Borgo Argenina’s Story
I first spotted the five fairytale stone houses nestled in the rolling Chianti hills during a weekend break in Tuscany in 1991, when I was living and working as a fashion designer in Milan.
It was love at first sight for me, despite the dilapidated state of the buildings, which had been completely abandoned for more than fifty years. This enchanting medieval hamlet had previously been home to peasant farmers who worked the land of the local baron as far back as the 10th Century. Its name derives from the Italian word “Argine”: the boundary between the territory of Chianti and that of its rival, Siena. In 998 AD, Baron Ricasoli donated Borgo Argenina’s land and the houses to the monks of the Badia a Coltibuono monastery, who were the first to mention it in their writing.
I tried to imagine what it used to be like when farmers lived here, toiling on the land all day and surviving without electricity and running water even in the twentieth century. It was fascinating for me to see the hamlet just as the peasant farmers had left it. Each house had been built to reflect the skill of each farmer.
For me it was love at first sight. It was as if I’d had a vision. I felt in my heart that Borgo Argenina was the place for me and I knew my mission was to restore it and turn it into a beautiful and very special Bed & Breakfast.
Bringing the old hamlet back to life
I began the strenuous task of restoring my precious rundown village in March 1992, after I moved to Gaiole in Chianti with my 10-year-old daughter, Fiorenza.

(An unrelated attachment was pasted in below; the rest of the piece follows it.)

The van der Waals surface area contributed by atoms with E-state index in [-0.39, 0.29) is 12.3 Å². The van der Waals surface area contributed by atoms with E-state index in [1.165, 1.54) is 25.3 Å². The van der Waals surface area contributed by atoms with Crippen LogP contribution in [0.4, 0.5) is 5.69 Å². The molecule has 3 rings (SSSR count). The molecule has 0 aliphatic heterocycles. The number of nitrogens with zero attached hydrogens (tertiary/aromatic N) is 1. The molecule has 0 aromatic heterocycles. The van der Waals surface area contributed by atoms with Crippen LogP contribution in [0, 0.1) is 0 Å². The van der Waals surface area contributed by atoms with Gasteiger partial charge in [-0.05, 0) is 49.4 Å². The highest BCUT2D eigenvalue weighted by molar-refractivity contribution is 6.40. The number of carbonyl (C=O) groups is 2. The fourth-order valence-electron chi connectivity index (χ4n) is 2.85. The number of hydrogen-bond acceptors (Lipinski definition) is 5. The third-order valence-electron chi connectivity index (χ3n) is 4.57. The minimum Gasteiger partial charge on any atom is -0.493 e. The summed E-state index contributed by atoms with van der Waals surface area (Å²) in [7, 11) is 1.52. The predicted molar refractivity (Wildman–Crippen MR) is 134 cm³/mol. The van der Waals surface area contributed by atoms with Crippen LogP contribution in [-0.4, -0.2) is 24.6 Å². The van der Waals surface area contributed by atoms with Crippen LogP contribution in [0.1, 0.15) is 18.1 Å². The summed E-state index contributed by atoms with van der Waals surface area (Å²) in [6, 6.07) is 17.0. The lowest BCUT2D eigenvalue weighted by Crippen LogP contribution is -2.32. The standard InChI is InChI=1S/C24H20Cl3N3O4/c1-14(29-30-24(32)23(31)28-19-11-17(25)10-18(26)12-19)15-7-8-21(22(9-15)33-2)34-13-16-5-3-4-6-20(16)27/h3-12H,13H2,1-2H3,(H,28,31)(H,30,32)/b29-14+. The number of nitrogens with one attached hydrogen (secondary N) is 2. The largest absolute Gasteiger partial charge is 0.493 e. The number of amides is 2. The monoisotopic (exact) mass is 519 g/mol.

There I met Almo and his sons, a skilled family of Tuscan craftsman specialized in restoration of old stone houses.
Working side-by-side with them and bringing the ruins of the hamlet back to life, was one of the most exciting experiences for me. We grew close during the 5-year restoration of these ancient buildings, and I now consider them my special Tuscan family.
When we began there was no electricity, no heat, no running water, and you could barely see what was left of the buildings due to the rampant weeds and the crumbling roofs of the stone houses.
During the following five years, we scraped, hammered, plastered, and painted-sometimes through the coldest of winters – to turn these neglected ruins into the most authentic and beautiful place to stay in Tuscany.
My dream finally came true when we officially opened the B&B in 1998: Borgo Argenina was alive again.
One day an American writer showed up…
One day, when we were still working on the finishing touches, an American writer showed up to see our new B&B: Rick Steves.
He spent his time wine-tasting, touring, and enjoying the stunning Chianti scenery from our hamlet, and since then he has recommended Borgo Argenina in his travel guide books, the “Rick Steves Florence and Tuscany Guide”.
A few months later, many other travel writers came to visit us. They admired the rose gardens, contemplated the views of the hills and vineyards and enjoyed Chianti’s wine and culinary gems, then left inspired to write reviews about our charming and special corner of Tuscany.